In today’s Guardian, former ambassador Peter Galbraith sees the situation in Iraq as not winnable on its current course and argues for the need to rethink our overall strategy. The country has already spun off three different spheres and he believes the most sensible thing to do is formalize this partition that has already taken place. He writes,
To "win", the US and Britain would have to dismantle clerical rule inThis is a good starting point for a discussion about what to do in Iraq. The problem is no one in Washington (or London) is having this discussion. Read Galbraith’s entire article here.
Iraq's south, disband Shia militias, persuade Iraq's Kurds to accept some
control from the central government in Baghdad, end the Sunni-Shia civil war
that is now taking 3000 lives a month, and find a more effective strategy for
combating the Sunni Arab insurgency. At a minimum, this would entail a vastly
greater military commitment to Iraq and many more coalition casualties.
Disarming the Shia militias would bring the coalition into conflict
with well-armed military forces that today number well over 100,000. Iraqi
forces exacerbate, not contain, the capital's civil war. They are partisans in
the conflict and the police commit many of the sectarian killings. To bring the
civil war under control, coalition forces would have to become the police of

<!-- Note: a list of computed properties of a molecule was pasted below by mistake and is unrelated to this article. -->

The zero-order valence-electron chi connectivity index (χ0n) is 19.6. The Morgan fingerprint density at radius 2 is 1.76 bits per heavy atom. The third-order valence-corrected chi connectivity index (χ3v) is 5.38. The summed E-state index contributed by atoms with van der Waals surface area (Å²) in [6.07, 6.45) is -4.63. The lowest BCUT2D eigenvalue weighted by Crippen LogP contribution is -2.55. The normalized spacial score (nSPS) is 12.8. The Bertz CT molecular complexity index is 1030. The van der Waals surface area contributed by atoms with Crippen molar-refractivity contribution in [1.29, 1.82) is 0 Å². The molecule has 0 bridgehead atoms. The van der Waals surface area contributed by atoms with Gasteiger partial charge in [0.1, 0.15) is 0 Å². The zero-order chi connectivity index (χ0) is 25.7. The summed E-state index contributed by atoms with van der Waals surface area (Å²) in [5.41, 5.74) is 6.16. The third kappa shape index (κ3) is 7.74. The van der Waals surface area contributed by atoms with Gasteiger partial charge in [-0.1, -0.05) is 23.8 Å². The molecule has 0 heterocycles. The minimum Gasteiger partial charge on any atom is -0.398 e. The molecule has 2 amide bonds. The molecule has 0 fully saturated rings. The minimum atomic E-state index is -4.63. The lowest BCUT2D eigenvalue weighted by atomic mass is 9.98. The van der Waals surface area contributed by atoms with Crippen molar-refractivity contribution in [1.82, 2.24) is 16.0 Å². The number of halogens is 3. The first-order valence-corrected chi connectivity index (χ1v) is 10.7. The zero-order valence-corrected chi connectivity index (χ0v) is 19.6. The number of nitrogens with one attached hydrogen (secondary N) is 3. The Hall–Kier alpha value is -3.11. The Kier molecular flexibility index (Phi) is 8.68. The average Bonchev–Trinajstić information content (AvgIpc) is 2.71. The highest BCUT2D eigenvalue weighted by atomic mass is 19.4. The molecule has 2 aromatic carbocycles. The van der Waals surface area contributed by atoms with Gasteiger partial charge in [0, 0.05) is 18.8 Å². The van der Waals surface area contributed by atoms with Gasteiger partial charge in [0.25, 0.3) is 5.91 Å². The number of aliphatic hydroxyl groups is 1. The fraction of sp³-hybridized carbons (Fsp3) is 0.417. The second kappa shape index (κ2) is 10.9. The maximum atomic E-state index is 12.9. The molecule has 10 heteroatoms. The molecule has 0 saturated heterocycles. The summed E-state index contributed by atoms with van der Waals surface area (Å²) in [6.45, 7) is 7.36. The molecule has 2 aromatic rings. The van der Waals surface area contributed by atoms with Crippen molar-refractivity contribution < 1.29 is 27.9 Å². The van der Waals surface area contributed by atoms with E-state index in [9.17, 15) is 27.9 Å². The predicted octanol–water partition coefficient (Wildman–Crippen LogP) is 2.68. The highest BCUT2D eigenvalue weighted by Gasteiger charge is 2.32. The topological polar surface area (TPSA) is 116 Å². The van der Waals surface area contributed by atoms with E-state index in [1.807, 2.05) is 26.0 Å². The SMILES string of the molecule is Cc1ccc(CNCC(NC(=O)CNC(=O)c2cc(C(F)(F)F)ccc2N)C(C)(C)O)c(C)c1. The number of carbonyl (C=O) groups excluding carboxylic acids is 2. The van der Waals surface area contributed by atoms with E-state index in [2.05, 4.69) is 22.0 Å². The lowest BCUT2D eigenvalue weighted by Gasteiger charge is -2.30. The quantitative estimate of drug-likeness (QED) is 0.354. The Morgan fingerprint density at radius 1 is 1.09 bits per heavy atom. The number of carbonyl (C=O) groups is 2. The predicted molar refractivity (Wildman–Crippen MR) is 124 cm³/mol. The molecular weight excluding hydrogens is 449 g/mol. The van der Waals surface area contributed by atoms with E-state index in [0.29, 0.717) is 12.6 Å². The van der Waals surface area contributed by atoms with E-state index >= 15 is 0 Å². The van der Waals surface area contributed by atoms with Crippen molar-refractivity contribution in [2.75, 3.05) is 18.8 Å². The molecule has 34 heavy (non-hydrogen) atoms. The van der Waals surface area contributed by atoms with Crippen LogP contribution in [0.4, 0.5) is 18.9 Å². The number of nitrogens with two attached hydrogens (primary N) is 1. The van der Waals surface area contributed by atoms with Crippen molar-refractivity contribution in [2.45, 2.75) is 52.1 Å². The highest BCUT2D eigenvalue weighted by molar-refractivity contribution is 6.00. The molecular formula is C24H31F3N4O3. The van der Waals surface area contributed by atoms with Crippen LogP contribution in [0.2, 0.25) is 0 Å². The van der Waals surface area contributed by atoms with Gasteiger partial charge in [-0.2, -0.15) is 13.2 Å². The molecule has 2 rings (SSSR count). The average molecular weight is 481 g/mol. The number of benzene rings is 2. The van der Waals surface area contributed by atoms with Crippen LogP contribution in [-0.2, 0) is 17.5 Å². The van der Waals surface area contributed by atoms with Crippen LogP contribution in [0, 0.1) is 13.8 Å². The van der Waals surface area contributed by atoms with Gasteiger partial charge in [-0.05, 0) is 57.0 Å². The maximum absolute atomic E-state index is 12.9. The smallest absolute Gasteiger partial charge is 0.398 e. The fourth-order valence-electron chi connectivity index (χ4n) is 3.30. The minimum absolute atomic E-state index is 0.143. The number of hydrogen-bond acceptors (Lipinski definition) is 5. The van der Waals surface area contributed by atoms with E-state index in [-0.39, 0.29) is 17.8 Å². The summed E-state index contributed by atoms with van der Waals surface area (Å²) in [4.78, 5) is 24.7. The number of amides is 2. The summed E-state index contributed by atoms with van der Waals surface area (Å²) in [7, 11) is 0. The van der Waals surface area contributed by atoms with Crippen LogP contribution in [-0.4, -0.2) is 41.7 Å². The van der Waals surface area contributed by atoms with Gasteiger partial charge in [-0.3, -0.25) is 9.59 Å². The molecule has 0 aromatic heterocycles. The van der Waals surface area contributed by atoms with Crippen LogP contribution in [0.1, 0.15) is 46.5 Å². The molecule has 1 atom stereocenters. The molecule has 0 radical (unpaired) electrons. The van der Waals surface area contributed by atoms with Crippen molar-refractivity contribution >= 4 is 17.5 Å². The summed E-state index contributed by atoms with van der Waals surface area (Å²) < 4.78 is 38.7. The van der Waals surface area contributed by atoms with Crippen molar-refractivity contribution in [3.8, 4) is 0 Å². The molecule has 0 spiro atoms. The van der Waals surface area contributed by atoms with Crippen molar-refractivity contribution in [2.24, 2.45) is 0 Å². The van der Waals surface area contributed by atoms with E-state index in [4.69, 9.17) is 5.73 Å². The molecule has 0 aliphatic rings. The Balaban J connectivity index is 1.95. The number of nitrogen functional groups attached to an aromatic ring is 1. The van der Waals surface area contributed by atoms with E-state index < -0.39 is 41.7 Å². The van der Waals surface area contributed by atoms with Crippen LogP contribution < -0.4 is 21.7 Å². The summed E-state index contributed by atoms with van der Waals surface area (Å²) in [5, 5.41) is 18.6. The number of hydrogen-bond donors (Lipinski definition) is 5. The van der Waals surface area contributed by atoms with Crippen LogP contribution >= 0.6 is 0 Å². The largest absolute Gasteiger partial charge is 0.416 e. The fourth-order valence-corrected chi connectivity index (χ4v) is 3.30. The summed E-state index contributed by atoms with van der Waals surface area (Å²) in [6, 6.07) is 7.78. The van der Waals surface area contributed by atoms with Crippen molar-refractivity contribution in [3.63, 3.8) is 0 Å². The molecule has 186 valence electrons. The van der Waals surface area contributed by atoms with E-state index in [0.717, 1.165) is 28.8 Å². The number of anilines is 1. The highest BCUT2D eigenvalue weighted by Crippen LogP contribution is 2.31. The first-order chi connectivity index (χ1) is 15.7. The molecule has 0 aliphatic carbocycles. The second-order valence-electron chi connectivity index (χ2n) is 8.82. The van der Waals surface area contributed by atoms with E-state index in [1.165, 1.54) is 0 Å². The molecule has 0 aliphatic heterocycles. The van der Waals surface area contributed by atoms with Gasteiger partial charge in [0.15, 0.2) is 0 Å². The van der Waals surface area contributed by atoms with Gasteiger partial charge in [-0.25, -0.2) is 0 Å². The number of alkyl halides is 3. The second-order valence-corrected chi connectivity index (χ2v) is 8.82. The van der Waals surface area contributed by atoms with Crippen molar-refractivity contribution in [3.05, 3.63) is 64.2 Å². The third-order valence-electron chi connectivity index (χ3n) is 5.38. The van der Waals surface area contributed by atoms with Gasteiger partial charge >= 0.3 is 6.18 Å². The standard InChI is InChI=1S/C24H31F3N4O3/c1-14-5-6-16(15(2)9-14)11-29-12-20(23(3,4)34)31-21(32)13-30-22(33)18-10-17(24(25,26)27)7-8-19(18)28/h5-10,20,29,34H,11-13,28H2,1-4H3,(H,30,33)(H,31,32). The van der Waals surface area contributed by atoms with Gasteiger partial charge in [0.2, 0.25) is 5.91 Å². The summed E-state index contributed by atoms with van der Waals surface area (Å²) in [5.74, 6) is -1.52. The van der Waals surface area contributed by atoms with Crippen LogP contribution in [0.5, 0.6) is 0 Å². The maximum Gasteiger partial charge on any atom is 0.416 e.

Baghdad, a mission that would by its nature leave the troops more exposed to
US president George W Bush and British prime minister Tony Blair
have neither the will nor the political backing to send more troops to Iraq.
Unifying Iraq would also mean reversing decisions the two leaders made over past three years. In 2005, the US ambassador to Iraq, Zalmay Khalilzad, helped broker an Iraqi constitution that permits the Kurdistan region (and other Iraqi regions
when formed) to have its own army and to veto almost all laws passed in Baghdad. To bring Kurdistan under Baghdad's control, Bush and Blair would have to undo a constitution both have embraced and which was approved by nearly 80% of Iraqi voters. While the coalition was the legal occupation authority in Iraq, the United States and Britain allowed the Shia political parties to set up their
theocracies in the south and the Shia militias to mushroom from a few thousand
to their current level.
Since the coalition has no intention of doing what is required to
put Iraq together again, the logical alternative is to work with country's
constituent components. Increasingly, Iraq's leaders are thinking the same way.
Iraqi cabinet members talk openly about dividing Arab Iraq into Sunni and Shia
areas with Baghdad divided between its Shia east and Sunni west. Abdul Aziz
al-Hakim, the leader of Iraq's largest Shia party, has proposed a Southern
Region with the same powers as Kurdistan, and a "hard" border with the Sunni
areas, complete with border guards, to stop terrorist attacks.
Except rhetorically, neither Bush nor Blair is truly committed to
victory in Iraq. But so far, they are not willing to change the mission in Iraq
to conform to the resources they are prepared to commit. As a result, coalition
troops are present in parts of Iraq with no achievable mission. No purpose is
served by having British troops in southern Iraq when they are not going to take
on the militias or promote democracy. There is no point in having US troops in
the middle of civil war when they are not going to do anything serious to stop